Colorectal cancer is one of the most prevalent and lethal cancers in the United States. The risk of developing this cancer increases with age. That’s why most cases occur in people over the age of 50. But, something has changed. There’s a new mystery to solve.

My colleagues and I are seeing younger and younger patients who are developing colorectal cancer. At Dana-Farber, we have colorectal cancer patients in their 20s. Even more unusual is that as a group, they do not exhibit the typical risk-factors—they don’t have a family history of the disease. It’s not their genetics. They don’t have lifestyle risk-factors. They are not obese. It is predicted that the steep rise in this cancer happening in young people that we see now will continue over the next decade. At Dana-Farber, we are determined to stop that from happening.

The goal of our research is to find out if there is a unique molecular signature, gene-expression signature, or microbiome signature that would identify those most at risk.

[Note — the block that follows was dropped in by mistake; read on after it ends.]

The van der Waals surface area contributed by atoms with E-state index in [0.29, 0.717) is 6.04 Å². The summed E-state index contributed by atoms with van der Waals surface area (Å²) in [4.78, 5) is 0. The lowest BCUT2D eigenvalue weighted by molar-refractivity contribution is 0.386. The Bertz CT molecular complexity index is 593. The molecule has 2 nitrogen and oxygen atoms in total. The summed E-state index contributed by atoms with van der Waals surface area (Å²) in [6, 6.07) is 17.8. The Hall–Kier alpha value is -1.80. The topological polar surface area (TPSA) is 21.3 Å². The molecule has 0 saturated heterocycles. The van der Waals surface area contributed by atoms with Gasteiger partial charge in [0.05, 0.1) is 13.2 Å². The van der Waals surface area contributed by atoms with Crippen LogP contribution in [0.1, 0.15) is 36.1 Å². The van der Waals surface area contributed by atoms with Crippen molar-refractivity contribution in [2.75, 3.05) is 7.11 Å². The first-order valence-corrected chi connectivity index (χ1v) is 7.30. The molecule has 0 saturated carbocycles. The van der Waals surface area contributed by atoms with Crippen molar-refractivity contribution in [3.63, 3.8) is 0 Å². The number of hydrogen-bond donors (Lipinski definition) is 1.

That would help us unlock how to develop more effective prevention and treatment strategies. To do that, we are partnering with our young patients in this research. We are collaborating with cancer centers worldwide to enroll more young patients to get answers more quickly. We’ve already uncovered some clues.

Cancer is different within each person and it is always changing within each person. And now, cancer is also developing in different people for different reasons. That’s why at Dana-Farber, we are continually changing as well. Each day, we’re learning, evolving, and getting smarter. We are accelerating breakthroughs as we speed from the lab, to the bedside, back to the lab, and back to the bedside again. Our goal is to provide each patient with the right treatment at the right time in the right way. Because that’s how we will Defy Cancer.

— Kimmie Ng, MD, MPH
Director, Young-Onset Colorectal Cancer Center
Director of Translational Research, Gastrointestinal Cancer Center
Co-Director, Colon and Rectal Cancer Center
Associate Professor of Medicine, Harvard Medical School

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